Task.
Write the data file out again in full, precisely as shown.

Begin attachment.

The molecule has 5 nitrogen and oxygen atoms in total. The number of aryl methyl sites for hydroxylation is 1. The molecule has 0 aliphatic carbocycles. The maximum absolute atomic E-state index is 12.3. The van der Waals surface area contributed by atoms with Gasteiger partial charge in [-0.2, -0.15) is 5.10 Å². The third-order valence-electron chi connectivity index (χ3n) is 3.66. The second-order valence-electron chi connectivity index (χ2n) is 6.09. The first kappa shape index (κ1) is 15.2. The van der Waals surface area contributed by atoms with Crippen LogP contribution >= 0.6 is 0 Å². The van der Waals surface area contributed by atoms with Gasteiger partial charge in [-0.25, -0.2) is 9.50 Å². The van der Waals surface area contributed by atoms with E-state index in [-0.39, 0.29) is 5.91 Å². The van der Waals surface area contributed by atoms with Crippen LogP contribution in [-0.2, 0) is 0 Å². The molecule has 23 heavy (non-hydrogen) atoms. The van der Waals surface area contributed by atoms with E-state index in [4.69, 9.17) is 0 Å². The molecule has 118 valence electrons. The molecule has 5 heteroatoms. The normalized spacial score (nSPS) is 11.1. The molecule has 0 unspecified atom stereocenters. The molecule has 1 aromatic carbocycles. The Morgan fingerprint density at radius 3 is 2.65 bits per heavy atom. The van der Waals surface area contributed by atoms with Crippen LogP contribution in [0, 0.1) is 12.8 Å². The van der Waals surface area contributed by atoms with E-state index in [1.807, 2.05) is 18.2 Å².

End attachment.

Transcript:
The molecule has 5 nitrogen and oxygen atoms in total. The number of aryl methyl sites for hydroxylation is 1. The molecule has 0 aliphatic carbocycles. The maximum absolute atomic E-state index is 12.3. The van der Waals surface area contributed by atoms with Gasteiger partial charge in [-0.2, -0.15) is 5.10 Å². The third-order valence-electron chi connectivity index (χ3n) is 3.66. The second-order valence-electron chi connectivity index (χ2n) is 6.09. The first kappa shape index (κ1) is 15.2. The van der Waals surface area contributed by atoms with Crippen LogP contribution >= 0.6 is 0 Å². The van der Waals surface area contributed by atoms with Gasteiger partial charge in [-0.25, -0.2) is 9.50 Å². The van der Waals surface area contributed by atoms with E-state index in [-0.39, 0.29) is 5.91 Å². The van der Waals surface area contributed by atoms with Crippen LogP contribution in [-0.2, 0) is 0 Å². The molecule has 23 heavy (non-hydrogen) atoms. The van der Waals surface area contributed by atoms with E-state index in [4.69, 9.17) is 0 Å². The molecule has 118 valence electrons. The molecule has 5 heteroatoms. The normalized spacial score (nSPS) is 11.1. The molecule has 0 unspecified atom stereocenters. The molecule has 1 aromatic carbocycles. The Morgan fingerprint density at radius 3 is 2.65 bits per heavy atom. The van der Waals surface area contributed by atoms with Crippen LogP contribution in [0, 0.1) is 12.8 Å². The van der Waals surface area contributed by atoms with E-state index in [1.807, 2.05) is 18.2 Å².